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Andreas Preuss

What is the best mini lathe for bow repairs?

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8 hours ago, Jerry Pasewicz said:

The Alberti stick bushing tool is by far the better option for bushing sticks; it can do in short order what takes forever in a lathe, even with a four jaw chuck..

I don't see that tool on their website.  Is it no longer made?  Mostly I'm curious about it.  I've no plans to resume bow repair, though there is a need for that in my area.

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44 minutes ago, Mark Norfleet said:

I don't see that tool on their website.  Is it no longer made?  Mostly I'm curious about it.  I've no plans to resume bow repair, though there is a need for that in my area.

I do not know if it is readily available yet, I have had a second on order for quite some time.  I will post a pic when I am back at the shop. 
 

Okay this is it:

796FC616-CC6A-4BF3-9327-5C6046780FFE.jpeg

99D03081-3CC7-4A6D-8808-A5A93DA885EE.jpeg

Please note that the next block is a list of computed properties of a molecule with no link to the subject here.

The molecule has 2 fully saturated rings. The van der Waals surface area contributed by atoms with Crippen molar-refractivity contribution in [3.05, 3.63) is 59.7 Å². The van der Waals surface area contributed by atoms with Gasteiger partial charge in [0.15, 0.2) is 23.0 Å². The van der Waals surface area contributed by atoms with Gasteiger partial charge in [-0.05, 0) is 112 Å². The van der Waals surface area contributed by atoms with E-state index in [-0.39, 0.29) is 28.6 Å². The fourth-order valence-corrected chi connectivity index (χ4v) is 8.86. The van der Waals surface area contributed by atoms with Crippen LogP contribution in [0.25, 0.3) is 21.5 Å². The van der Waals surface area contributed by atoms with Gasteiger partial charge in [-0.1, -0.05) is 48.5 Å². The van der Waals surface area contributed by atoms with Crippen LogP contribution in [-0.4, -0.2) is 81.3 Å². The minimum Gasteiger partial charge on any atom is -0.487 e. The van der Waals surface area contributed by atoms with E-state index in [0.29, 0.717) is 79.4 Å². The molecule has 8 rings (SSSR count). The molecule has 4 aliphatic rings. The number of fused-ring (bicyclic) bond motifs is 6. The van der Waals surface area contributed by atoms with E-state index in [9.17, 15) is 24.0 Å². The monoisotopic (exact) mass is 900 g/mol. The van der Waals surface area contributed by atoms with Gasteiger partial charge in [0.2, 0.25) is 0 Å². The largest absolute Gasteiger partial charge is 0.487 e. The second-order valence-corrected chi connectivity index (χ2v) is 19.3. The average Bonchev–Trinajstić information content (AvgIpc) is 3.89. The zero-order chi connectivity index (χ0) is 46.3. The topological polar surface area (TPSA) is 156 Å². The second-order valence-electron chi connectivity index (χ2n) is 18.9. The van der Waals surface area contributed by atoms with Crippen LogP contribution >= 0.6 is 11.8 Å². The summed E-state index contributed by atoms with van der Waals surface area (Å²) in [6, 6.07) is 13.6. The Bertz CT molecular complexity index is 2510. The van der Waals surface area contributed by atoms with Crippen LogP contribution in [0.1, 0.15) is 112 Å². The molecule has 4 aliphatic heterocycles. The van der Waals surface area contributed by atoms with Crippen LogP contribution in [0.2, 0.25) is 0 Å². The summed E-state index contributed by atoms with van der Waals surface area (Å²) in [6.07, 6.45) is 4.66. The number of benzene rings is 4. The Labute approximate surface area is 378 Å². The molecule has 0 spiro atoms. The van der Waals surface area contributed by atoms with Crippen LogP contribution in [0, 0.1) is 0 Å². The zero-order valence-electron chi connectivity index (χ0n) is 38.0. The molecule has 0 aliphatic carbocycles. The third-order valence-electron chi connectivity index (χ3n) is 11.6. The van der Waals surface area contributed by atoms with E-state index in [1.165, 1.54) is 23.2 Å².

The bow rests on the v block on the the 2 90 degree frog underslide surfaces.  You can see the drill mocked up, the placement of that is adjustable to where you want it.   
Basically, it is like putting the bow into a v block on the lathe compound and moving it up and down to get where you want to be.

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10 hours ago, Jerry Pasewicz said:

I use compact 8 lathes mostly.  It is nice to have a lathe that allows the making of tooling when needed......it does not seem that a sherline Is nearly strong enough to cut teeth in cutters.

True

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4 hours ago, Mark Norfleet said:

I don't see that tool on their website.  Is it no longer made?  Mostly I'm curious about it.  I've no plans to resume bow repair, though there is a need for that in my area.

It's not on the site.  I called him a few weeks ago about it and the hold up was something about the drill bits.  He was sending me out one anyway.  I need to call him as it hasn't arrived yet.

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9 hours ago, Jerry Pasewicz said:

I do not know if it is readily available yet, I have had a second on order for quite some time.  I will post a pic when I am back at the shop. 
 

Okay this is it:

796FC616-CC6A-4BF3-9327-5C6046780FFE.jpeg

99D03081-3CC7-4A6D-8808-A5A93DA885EE.jpeg
 

The bow rests on the v block on the the 2 90 degree frog underslide surfaces.  You can see the drill mocked up, the placement of that is adjustable to where you want it.